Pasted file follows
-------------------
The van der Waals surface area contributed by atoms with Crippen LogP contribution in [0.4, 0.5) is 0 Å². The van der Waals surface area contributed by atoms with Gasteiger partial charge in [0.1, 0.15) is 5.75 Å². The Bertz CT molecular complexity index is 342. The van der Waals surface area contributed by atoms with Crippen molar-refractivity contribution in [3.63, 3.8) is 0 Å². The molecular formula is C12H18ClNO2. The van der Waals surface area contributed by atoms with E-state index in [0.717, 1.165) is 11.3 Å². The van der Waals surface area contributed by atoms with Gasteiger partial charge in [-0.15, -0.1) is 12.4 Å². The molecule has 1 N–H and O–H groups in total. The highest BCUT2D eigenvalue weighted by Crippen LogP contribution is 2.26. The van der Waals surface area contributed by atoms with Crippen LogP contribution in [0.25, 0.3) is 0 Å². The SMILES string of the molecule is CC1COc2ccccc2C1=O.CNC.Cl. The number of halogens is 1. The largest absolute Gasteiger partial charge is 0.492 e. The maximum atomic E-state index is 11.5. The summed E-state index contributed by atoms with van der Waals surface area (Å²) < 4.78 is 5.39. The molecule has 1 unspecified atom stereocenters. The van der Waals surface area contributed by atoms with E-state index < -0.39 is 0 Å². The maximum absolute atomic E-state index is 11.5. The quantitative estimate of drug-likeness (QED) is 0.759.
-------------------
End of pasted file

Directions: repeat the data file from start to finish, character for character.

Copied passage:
The van der Waals surface area contributed by atoms with Crippen LogP contribution in [0.4, 0.5) is 0 Å². The van der Waals surface area contributed by atoms with Gasteiger partial charge in [0.1, 0.15) is 5.75 Å². The Bertz CT molecular complexity index is 342. The van der Waals surface area contributed by atoms with Crippen molar-refractivity contribution in [3.63, 3.8) is 0 Å². The molecular formula is C12H18ClNO2. The van der Waals surface area contributed by atoms with E-state index in [0.717, 1.165) is 11.3 Å². The van der Waals surface area contributed by atoms with Gasteiger partial charge in [-0.15, -0.1) is 12.4 Å². The molecule has 1 N–H and O–H groups in total. The highest BCUT2D eigenvalue weighted by Crippen LogP contribution is 2.26. The van der Waals surface area contributed by atoms with Crippen LogP contribution in [0.25, 0.3) is 0 Å². The SMILES string of the molecule is CC1COc2ccccc2C1=O.CNC.Cl. The number of halogens is 1. The largest absolute Gasteiger partial charge is 0.492 e. The maximum atomic E-state index is 11.5. The summed E-state index contributed by atoms with van der Waals surface area (Å²) < 4.78 is 5.39. The molecule has 1 unspecified atom stereocenters. The van der Waals surface area contributed by atoms with E-state index < -0.39 is 0 Å². The maximum absolute atomic E-state index is 11.5. The quantitative estimate of drug-likeness (QED) is 0.759.